Construction Law Insights

Clarendon Regency IV, LLC v. Equinox Clarendon, Inc., 2022 U.S. Dist. LEXIS 86096, 2022 WL 1494377 (E.D. Va. May 11, 2022)

Clarendon Regency IV, LLC (“Clarendon”), landlord, and Equinox Clarendon, Inc. (“Equinox”), tenant, entered into a commercial lease (the “Lease”). Under the Lease, Clarendon was to make $5,868,041.00 in structural and architectural alterations and modifications to the building. Within 90 days of receiving Clarendon’s final construction drawings, Equinox was to provide Clarendon with construction work plans. On March 19, 2019, Clarendon provided Equinox with final construction drawings. Equinox was late in submitting plans. Because Equinox did not submit plans, the parties amended the Lease to modify the Commencement Date and provide that Equinox waived its right to terminate the Lease. On December 16, 2019, Equinox filed its initial permit application. On April 1, 2020, Equinox sent Clarendon a letter saying it was unable to commence previously planned construction projects due to COVID-19, which rendered Equinox’s Lease obligations commercially impracticable and impossible for an indefinite period. After confirming the Arlington County permitting office was fully functional, Clarendon sent Equinox a letter on April 10, 2020 rejecting Equinox’s April 1, 2020 letter. On May 21, 2020, Clarendon delivered the premises to Equinox (the “Delivery Date”). When Equinox had still not obtained the necessary permits to complete its work obligations under the Lease, Clarendon sent Equinox a letter on July 9, 2020 regarding its perceived failures, that it was in default under the Lease, and that it had 30 days to cure. On August 28, 2020, Equinox attempted to terminate the Lease. Clarendon asserted that the Lease Commencement Date began on November 17, 2020, 180 days after the Delivery Date. On November 19, 2020, Clarendon sued Equinox for breach of contract.

The Court denied Clarendon’s Motion for Summary Judgment because there were genuine disputes of material fact. The parties disputed when Clarendon submitted its final plans and specifications, thereby triggering the 90-day period for Equinox. Equinox argued the trigger date was June 27, 2019. Second, the parties disputed whether Equinox diligently pursued obtaining necessary permits. The Lease defined “diligently pursue” to include payment of fees and charges, hiring an expediter, and cooperating with the governmental agencies in an expeditious manner. There was evidence that Equinox did apply for permits, but elected to not pursue a third round of permit applications due to COVID-19. Also, the parties disputed the permit filing date.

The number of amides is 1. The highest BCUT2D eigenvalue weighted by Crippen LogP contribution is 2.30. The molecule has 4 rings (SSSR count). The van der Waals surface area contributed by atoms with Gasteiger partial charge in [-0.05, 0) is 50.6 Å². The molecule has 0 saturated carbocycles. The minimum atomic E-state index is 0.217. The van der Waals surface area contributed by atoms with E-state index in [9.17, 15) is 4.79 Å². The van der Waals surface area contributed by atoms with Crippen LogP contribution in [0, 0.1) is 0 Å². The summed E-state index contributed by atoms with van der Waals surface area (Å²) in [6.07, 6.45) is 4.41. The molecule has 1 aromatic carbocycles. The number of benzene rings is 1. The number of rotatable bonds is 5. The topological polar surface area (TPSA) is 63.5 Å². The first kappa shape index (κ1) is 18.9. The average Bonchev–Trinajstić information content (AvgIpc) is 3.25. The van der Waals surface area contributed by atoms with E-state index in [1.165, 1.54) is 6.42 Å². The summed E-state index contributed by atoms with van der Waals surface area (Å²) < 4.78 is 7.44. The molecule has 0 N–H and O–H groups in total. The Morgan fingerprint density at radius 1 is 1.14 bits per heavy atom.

The Court permitted Count I of Equinox’s Amended Counterclaim for declaratory judgment as to whether or not the Lease was breached to proceed. Clarendon’s allegation that Equinox failed to diligently pursue its permit requirements under the Lease is the only basis on which Clarendon could bring a breach of contract claim. If Equinox is found to have diligently pursued its permits, this determination does not require the factfinder from also assessing whether the Lease was properly terminated, but does preclude Clarendon from obtaining judgment for damages against Equinox on its breach of contract claim. Declaratory relief would serve the purpose of clarifying the rights of the parties and removing the specter of uncertainty.

PLDR Law Scott Kowalski 1 PLDR Law Mark Burgin 1

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